California Expands its Data Breach Notification Law
On Sept. 13, 2016, California Gov. Jerry Brown signed AB 2525,
amending the state's data breach notification law. The existing
law requires businesses to disclose breaches of unencrypted
information. The amendment, which takes effect Jan. 1, 2017,
expands the notification requirement to include encrypted
information that is leaked with an encryption key or security
credential that could render personal information "readable or
The Yahoo Data Breach
On Sept. 22, 2016, Yahoo announced that it had suffered a
massive data breach in late 2014 that compromised at least 500
million accounts. The compromised data included names, account
passwords and other information but, according to the company, no
payment card data. The very next day, three class actions were
filed against Yahoo in federal courts in California and Illinois. A
few days later, six U.S. senators wrote to CEO Marissa Mayer
demanding to know what went wrong and how Yahoo intends to
safeguard data in the future. Since then, Yahoo's troubles have
continued to multiply as Verizon has asked for a $1 billion
discount off its pending $4.8 billion acquisition.
Still More Calls for Federal Legislation
On Sept. 15, 2016, John Carlin, assistant attorney general for
national security, called for a unified federal breach notification
law, noting that it is "ridiculous -- and only a boon for
lawyers -- that we have 47 different data breach notification
On Sept. 27, 2016, five days after the Yahoo data breach was
announced, the Federal Trade Commission (FTC) testified before a
Senate committee. During its testimony the FTC again called for
federal legislation that would "(1) strengthen its existing
data security and (2) require companies, in appropriate
circumstances, to provide notification to customers when there is a
Cybersecurity for the Presidential Election
On Oct. 6, 2016, Secretary of Homeland Security Jeh Johnson
disclosed that 24 state election officials had approached the
Department of Homeland Security for cybersecurity assistance in the
run up to the Nov. 8 elections. The requests come weeks after it
was reported that Russian hackers had attempted to breach voter
registration databases in Illinois and Arizona.
Cybersecurity Makes the Debate
Our thanks to Lester Holt for raising cybersecurity at the first
presidential debate. Both Democratic presidential nominee Hillary
Clinton and Republican presidential nominee Donald Trump recognized
cybersecurity as a pressing issue for the next administration and
vowed to combat cyberattacks that threaten personal data and trade
In the Courts: Plaintiffs Need Economic Loss to Show
The Seventh Circuit has been eroding the standing requirement to
the point where plaintiffs can show standing without any economic
loss. But plaintiffs still need to show economic loss to plead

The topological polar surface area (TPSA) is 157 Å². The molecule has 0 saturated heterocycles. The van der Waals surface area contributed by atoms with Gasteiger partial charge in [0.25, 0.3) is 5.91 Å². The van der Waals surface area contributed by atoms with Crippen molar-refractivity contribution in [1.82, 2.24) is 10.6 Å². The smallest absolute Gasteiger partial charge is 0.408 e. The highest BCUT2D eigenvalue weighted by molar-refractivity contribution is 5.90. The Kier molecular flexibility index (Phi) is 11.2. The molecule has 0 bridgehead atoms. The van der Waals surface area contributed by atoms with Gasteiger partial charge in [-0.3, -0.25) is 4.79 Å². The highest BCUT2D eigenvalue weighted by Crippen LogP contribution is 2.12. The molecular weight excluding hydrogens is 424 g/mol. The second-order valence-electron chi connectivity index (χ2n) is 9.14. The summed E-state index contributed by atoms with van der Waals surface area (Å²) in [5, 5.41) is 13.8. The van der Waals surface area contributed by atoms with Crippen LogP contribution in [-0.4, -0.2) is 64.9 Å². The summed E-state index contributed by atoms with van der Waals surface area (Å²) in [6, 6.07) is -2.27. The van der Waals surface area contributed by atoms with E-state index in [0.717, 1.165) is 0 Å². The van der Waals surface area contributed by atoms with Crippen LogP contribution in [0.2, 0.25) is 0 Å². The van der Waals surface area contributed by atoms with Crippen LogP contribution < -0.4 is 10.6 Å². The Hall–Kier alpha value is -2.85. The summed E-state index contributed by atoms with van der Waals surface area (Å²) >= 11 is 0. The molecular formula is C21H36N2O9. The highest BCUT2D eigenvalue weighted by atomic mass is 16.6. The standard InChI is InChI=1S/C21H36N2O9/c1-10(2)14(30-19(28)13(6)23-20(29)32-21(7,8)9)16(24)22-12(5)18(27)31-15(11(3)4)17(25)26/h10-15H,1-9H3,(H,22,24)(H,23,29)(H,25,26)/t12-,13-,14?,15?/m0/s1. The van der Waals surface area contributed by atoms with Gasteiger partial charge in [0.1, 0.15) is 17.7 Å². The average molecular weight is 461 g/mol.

damages, which is an essential element of their claims. In the
In re Barnes & Noble Pin Pad litigation, Judge Andrea
Wood dismissed a consumer class action arising from the largest
U.S. bookstore chain's 2012 data breach, finding that, while
plaintiffs had pled standing under the prevailing Seventh Circuit
precedent, they had failed to allege economic damages to support
Cybersecurity of Medical Devices
On Oct. 4, 2016, Animas warned of a potential cybersecurity risk
with its OneTouch Ping insulin pump. The pump is not connected to
the internet on any external network, but uses an unencrypted radio
frequency communication system that could theoretically be hacked.
The company noted that the risk of this happening is
"extremely low" and would require "technical
expertise, sophisticated equipment and proximity to the
The United Kingdom Imposes a Record Fine
In the UK, the Information Commissioner's Office imposed a
record-setting £ 400,000 fine on TalkTalk for its 2015 data
breach. TalkTalk has been criticized because of the ease with which
the hackers -- who are thought to be two teenage boys -- penetrated
its security systems. Commissioner Elizabeth Denham explained,
"hacking is wrong, but that it not an excuse for companies to
abdicate their security obligations. TalkTalk should and could have
done more to safeguard its customer information." Denham
further commented that the purpose of the record fine was to act
"as a warning to others that cybersecurity is not an IT issue,
it is a boardroom issue."
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Mintz, Levin, Cohn, Ferris, Glovsky and Popeo, P.C.
The U.S. Department of Health and Human Services, Office for Civil Rights (OCR) recently announced the first ever settlement related to a Covered Entity's untimely breach notification in violation of HIPAA.
Shortly before the New Year, the United States Attorney for the Southern District of New York unsealed an indictment against three Chinese hackers who allegedly stole information from two prominent U.S. law firms.
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